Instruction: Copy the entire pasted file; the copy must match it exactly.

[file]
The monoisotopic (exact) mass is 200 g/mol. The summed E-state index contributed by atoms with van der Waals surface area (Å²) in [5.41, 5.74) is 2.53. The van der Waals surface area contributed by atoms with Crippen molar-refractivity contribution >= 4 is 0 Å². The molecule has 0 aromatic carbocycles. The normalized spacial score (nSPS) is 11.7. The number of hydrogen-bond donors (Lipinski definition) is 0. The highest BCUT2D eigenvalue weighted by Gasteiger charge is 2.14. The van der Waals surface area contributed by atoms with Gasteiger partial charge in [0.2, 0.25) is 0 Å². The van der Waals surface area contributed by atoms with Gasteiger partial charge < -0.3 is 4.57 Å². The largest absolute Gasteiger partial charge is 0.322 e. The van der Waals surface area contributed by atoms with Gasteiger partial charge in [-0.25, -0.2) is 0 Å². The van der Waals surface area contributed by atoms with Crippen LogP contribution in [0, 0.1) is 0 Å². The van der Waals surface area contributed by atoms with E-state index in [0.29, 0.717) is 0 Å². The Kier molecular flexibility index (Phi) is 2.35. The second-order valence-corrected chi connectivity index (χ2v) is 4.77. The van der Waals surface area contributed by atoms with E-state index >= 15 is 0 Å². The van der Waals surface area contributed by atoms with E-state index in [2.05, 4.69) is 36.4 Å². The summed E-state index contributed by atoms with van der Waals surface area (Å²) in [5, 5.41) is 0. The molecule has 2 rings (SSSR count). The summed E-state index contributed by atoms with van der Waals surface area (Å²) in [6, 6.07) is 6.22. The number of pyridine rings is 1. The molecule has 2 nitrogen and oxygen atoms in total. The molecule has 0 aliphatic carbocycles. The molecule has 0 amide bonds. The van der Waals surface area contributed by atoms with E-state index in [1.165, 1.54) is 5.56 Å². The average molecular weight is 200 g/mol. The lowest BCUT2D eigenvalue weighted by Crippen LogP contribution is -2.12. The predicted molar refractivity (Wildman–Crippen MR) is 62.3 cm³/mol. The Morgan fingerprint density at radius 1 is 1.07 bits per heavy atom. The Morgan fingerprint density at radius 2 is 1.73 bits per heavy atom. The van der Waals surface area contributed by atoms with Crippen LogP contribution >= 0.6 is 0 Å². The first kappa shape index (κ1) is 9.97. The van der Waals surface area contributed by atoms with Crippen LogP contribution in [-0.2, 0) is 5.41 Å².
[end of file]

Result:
The monoisotopic (exact) mass is 200 g/mol. The summed E-state index contributed by atoms with van der Waals surface area (Å²) in [5.41, 5.74) is 2.53. The van der Waals surface area contributed by atoms with Crippen molar-refractivity contribution >= 4 is 0 Å². The molecule has 0 aromatic carbocycles. The normalized spacial score (nSPS) is 11.7. The number of hydrogen-bond donors (Lipinski definition) is 0. The highest BCUT2D eigenvalue weighted by Gasteiger charge is 2.14. The van der Waals surface area contributed by atoms with Gasteiger partial charge in [0.2, 0.25) is 0 Å². The van der Waals surface area contributed by atoms with Gasteiger partial charge < -0.3 is 4.57 Å². The largest absolute Gasteiger partial charge is 0.322 e. The van der Waals surface area contributed by atoms with Gasteiger partial charge in [-0.25, -0.2) is 0 Å². The van der Waals surface area contributed by atoms with Crippen LogP contribution in [0, 0.1) is 0 Å². The van der Waals surface area contributed by atoms with E-state index in [0.29, 0.717) is 0 Å². The Kier molecular flexibility index (Phi) is 2.35. The second-order valence-corrected chi connectivity index (χ2v) is 4.77. The van der Waals surface area contributed by atoms with E-state index >= 15 is 0 Å². The van der Waals surface area contributed by atoms with E-state index in [2.05, 4.69) is 36.4 Å². The summed E-state index contributed by atoms with van der Waals surface area (Å²) in [5, 5.41) is 0. The molecule has 2 rings (SSSR count). The summed E-state index contributed by atoms with van der Waals surface area (Å²) in [6, 6.07) is 6.22. The number of pyridine rings is 1. The molecule has 2 nitrogen and oxygen atoms in total. The molecule has 0 aliphatic carbocycles. The molecule has 0 amide bonds. The van der Waals surface area contributed by atoms with E-state index in [1.165, 1.54) is 5.56 Å². The average molecular weight is 200 g/mol. The lowest BCUT2D eigenvalue weighted by Crippen LogP contribution is -2.12. The predicted molar refractivity (Wildman–Crippen MR) is 62.3 cm³/mol. The Morgan fingerprint density at radius 1 is 1.07 bits per heavy atom. The Morgan fingerprint density at radius 2 is 1.73 bits per heavy atom. The van der Waals surface area contributed by atoms with Crippen LogP contribution >= 0.6 is 0 Å². The first kappa shape index (κ1) is 9.97. The van der Waals surface area contributed by atoms with Crippen LogP contribution in [-0.2, 0) is 5.41 Å².